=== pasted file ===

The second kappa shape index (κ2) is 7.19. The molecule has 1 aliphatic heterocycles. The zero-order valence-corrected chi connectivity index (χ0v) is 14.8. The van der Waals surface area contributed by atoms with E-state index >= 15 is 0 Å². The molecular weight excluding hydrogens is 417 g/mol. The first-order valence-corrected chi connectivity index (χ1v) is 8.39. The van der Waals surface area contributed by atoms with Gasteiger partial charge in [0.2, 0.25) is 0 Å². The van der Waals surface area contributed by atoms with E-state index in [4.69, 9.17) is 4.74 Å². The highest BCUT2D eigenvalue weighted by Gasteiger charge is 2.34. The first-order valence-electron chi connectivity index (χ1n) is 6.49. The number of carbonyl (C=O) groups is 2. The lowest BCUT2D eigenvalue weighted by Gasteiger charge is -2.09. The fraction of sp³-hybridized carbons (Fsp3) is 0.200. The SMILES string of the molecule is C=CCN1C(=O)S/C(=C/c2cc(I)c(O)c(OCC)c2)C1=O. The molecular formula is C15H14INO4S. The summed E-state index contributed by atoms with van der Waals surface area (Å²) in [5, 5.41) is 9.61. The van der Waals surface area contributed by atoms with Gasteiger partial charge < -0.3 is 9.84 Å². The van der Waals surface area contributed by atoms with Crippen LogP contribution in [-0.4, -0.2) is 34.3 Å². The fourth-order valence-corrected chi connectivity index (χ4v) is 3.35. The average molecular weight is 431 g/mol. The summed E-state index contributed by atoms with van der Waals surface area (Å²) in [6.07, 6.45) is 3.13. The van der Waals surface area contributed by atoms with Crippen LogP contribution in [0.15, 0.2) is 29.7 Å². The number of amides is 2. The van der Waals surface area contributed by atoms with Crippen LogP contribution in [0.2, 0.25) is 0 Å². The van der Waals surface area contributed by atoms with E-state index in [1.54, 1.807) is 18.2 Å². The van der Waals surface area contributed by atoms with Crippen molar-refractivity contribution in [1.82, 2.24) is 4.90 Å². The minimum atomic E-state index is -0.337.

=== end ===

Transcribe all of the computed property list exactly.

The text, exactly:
The second kappa shape index (κ2) is 7.19. The molecule has 1 aliphatic heterocycles. The zero-order valence-corrected chi connectivity index (χ0v) is 14.8. The van der Waals surface area contributed by atoms with E-state index >= 15 is 0 Å². The molecular weight excluding hydrogens is 417 g/mol. The first-order valence-corrected chi connectivity index (χ1v) is 8.39. The van der Waals surface area contributed by atoms with Gasteiger partial charge in [0.2, 0.25) is 0 Å². The van der Waals surface area contributed by atoms with E-state index in [4.69, 9.17) is 4.74 Å². The highest BCUT2D eigenvalue weighted by Gasteiger charge is 2.34. The first-order valence-electron chi connectivity index (χ1n) is 6.49. The number of carbonyl (C=O) groups is 2. The lowest BCUT2D eigenvalue weighted by Gasteiger charge is -2.09. The fraction of sp³-hybridized carbons (Fsp3) is 0.200. The SMILES string of the molecule is C=CCN1C(=O)S/C(=C/c2cc(I)c(O)c(OCC)c2)C1=O. The molecular formula is C15H14INO4S. The summed E-state index contributed by atoms with van der Waals surface area (Å²) in [5, 5.41) is 9.61. The van der Waals surface area contributed by atoms with Gasteiger partial charge < -0.3 is 9.84 Å². The van der Waals surface area contributed by atoms with Crippen LogP contribution in [-0.4, -0.2) is 34.3 Å². The fourth-order valence-corrected chi connectivity index (χ4v) is 3.35. The average molecular weight is 431 g/mol. The summed E-state index contributed by atoms with van der Waals surface area (Å²) in [6.07, 6.45) is 3.13. The van der Waals surface area contributed by atoms with Crippen LogP contribution in [0.15, 0.2) is 29.7 Å². The number of amides is 2. The van der Waals surface area contributed by atoms with Crippen LogP contribution in [0.2, 0.25) is 0 Å². The van der Waals surface area contributed by atoms with E-state index in [1.54, 1.807) is 18.2 Å². The van der Waals surface area contributed by atoms with Crippen molar-refractivity contribution in [1.82, 2.24) is 4.90 Å². The minimum atomic E-state index is -0.337.